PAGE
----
Featured Poetry

Eagle 20’s

by Victoria Hill

When we kiss, our nose rings turn inside out
and my glasses leave an imprint on both our faces.
You don’t ask questions when you find me on the porch,
my nose and my mascara running. You light a cigarette
and give me the first go. You don’t complain
when I run through half the pack by myself
(even though you’ll want one when you wake up).
At the bottom of the steps, a possum pads past us
and I can’t help but laugh. So, you laugh with me,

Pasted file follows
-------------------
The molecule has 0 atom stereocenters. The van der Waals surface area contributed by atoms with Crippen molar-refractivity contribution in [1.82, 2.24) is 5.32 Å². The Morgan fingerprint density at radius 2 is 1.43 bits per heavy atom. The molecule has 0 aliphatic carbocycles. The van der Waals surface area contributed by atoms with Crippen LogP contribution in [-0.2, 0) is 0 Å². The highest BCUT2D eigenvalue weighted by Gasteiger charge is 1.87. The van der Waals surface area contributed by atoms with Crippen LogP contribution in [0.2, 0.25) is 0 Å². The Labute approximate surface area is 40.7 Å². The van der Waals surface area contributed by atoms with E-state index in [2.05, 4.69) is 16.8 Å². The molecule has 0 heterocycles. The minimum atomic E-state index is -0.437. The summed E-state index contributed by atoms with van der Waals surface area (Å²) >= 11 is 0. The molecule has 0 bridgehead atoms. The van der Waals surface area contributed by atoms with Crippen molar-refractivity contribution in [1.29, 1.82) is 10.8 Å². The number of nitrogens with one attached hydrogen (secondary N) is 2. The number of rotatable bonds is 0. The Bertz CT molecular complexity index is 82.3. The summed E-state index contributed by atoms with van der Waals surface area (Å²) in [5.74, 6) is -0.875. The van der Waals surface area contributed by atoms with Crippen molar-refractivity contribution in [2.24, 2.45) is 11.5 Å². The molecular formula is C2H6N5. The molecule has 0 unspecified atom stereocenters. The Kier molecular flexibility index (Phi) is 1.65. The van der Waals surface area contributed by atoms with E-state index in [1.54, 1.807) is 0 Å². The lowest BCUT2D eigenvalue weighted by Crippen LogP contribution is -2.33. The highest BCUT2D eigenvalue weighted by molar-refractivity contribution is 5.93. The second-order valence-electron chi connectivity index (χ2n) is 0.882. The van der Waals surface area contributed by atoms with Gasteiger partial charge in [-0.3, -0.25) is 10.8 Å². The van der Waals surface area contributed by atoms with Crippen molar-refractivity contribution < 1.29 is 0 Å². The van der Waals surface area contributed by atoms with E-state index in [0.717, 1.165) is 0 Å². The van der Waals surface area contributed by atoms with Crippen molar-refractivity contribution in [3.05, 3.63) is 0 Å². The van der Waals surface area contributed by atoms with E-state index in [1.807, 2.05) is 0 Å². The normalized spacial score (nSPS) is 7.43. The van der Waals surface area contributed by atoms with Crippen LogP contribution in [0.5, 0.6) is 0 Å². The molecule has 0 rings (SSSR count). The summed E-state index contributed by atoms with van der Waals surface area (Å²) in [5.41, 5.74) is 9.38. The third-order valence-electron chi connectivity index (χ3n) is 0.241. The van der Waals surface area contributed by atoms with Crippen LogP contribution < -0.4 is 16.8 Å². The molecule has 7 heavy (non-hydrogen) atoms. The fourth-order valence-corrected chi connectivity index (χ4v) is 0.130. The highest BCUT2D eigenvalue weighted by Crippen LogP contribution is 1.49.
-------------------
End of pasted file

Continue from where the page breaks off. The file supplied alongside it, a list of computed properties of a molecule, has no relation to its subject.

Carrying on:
through the night, through every blow
we’ve had to take on our own:
the four times you broke your left arm; my long black hair,
cut off along with the abuse; your nose, crooked
by the hand of an old oil rigger, that still bleeds when you crack it.
It’s 6:44AM when I finally pull the covers to my chest.
The smell of smoke still strong on my fingers
and the birds already too loud.
I lie awake another thirty minutes,
even though I have class in four hours.
I walk to the gas station at the end of the street,
to buy you as many cartons of cigarettes as you could want,
my pajama pants tilted to one side by the weight of my wallet.

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